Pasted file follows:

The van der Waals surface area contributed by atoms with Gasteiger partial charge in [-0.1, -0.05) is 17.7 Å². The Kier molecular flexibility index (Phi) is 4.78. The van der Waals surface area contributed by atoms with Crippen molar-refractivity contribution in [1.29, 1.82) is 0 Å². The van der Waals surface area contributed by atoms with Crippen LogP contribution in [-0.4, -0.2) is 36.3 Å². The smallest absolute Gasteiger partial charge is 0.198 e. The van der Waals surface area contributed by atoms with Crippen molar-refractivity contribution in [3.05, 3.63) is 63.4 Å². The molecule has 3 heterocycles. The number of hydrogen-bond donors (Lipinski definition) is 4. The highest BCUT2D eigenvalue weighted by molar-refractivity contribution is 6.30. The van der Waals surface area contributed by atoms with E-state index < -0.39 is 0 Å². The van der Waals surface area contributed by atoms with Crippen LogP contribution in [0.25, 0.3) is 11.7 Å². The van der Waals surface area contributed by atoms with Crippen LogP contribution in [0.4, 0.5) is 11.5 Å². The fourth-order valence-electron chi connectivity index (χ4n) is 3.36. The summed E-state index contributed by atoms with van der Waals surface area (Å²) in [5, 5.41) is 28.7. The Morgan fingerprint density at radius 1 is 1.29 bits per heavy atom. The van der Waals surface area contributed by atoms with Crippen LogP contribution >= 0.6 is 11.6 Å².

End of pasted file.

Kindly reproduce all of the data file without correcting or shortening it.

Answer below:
The van der Waals surface area contributed by atoms with Gasteiger partial charge in [-0.1, -0.05) is 17.7 Å². The Kier molecular flexibility index (Phi) is 4.78. The van der Waals surface area contributed by atoms with Crippen molar-refractivity contribution in [1.29, 1.82) is 0 Å². The van der Waals surface area contributed by atoms with Crippen LogP contribution in [-0.4, -0.2) is 36.3 Å². The smallest absolute Gasteiger partial charge is 0.198 e. The van der Waals surface area contributed by atoms with Crippen molar-refractivity contribution in [3.05, 3.63) is 63.4 Å². The molecule has 3 heterocycles. The number of hydrogen-bond donors (Lipinski definition) is 4. The highest BCUT2D eigenvalue weighted by molar-refractivity contribution is 6.30. The van der Waals surface area contributed by atoms with E-state index < -0.39 is 0 Å². The van der Waals surface area contributed by atoms with Crippen LogP contribution in [0.25, 0.3) is 11.7 Å². The van der Waals surface area contributed by atoms with Crippen LogP contribution in [0.4, 0.5) is 11.5 Å². The fourth-order valence-electron chi connectivity index (χ4n) is 3.36. The summed E-state index contributed by atoms with van der Waals surface area (Å²) in [5, 5.41) is 28.7. The Morgan fingerprint density at radius 1 is 1.29 bits per heavy atom. The van der Waals surface area contributed by atoms with Crippen LogP contribution >= 0.6 is 11.6 Å².